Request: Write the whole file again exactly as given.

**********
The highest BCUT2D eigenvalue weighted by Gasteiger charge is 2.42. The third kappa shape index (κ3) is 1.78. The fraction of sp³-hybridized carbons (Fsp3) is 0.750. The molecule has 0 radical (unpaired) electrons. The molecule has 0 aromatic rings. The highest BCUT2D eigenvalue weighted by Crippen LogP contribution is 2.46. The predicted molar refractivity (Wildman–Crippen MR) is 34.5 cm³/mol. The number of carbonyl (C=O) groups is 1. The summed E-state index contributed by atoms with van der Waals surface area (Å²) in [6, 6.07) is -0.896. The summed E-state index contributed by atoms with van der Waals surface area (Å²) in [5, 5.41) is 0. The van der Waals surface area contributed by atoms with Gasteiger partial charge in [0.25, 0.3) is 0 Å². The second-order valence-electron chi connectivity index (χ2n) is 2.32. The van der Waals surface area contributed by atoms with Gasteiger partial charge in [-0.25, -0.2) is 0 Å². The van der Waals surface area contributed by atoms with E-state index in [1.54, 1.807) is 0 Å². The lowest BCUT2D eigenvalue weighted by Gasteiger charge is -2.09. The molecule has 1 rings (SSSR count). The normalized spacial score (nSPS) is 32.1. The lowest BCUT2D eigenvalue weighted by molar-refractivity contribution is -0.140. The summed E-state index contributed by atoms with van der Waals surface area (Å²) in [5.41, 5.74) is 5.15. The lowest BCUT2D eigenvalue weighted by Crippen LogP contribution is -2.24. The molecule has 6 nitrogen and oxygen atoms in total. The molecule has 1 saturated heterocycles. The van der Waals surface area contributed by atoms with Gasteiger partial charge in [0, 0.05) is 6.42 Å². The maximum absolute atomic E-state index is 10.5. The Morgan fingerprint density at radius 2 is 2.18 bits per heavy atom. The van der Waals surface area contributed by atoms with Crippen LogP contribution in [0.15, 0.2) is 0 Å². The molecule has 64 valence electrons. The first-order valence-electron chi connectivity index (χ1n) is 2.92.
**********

The highest BCUT2D eigenvalue weighted by Gasteiger charge is 2.42. The third kappa shape index (κ3) is 1.78. The fraction of sp³-hybridized carbons (Fsp3) is 0.750. The molecule has 0 radical (unpaired) electrons. The molecule has 0 aromatic rings. The highest BCUT2D eigenvalue weighted by Crippen LogP contribution is 2.46. The predicted molar refractivity (Wildman–Crippen MR) is 34.5 cm³/mol. The number of carbonyl (C=O) groups is 1. The summed E-state index contributed by atoms with van der Waals surface area (Å²) in [6, 6.07) is -0.896. The summed E-state index contributed by atoms with van der Waals surface area (Å²) in [5, 5.41) is 0. The van der Waals surface area contributed by atoms with Gasteiger partial charge in [0.25, 0.3) is 0 Å². The second-order valence-electron chi connectivity index (χ2n) is 2.32. The van der Waals surface area contributed by atoms with Gasteiger partial charge in [-0.25, -0.2) is 0 Å². The van der Waals surface area contributed by atoms with E-state index in [1.54, 1.807) is 0 Å². The lowest BCUT2D eigenvalue weighted by Gasteiger charge is -2.09. The molecule has 1 rings (SSSR count). The normalized spacial score (nSPS) is 32.1. The lowest BCUT2D eigenvalue weighted by molar-refractivity contribution is -0.140. The summed E-state index contributed by atoms with van der Waals surface area (Å²) in [5.41, 5.74) is 5.15. The lowest BCUT2D eigenvalue weighted by Crippen LogP contribution is -2.24. The molecule has 6 nitrogen and oxygen atoms in total. The molecule has 1 saturated heterocycles. The van der Waals surface area contributed by atoms with Gasteiger partial charge in [0, 0.05) is 6.42 Å². The maximum absolute atomic E-state index is 10.5. The Morgan fingerprint density at radius 2 is 2.18 bits per heavy atom. The van der Waals surface area contributed by atoms with Crippen LogP contribution in [0.15, 0.2) is 0 Å². The molecule has 64 valence electrons. The first-order valence-electron chi connectivity index (χ1n) is 2.92.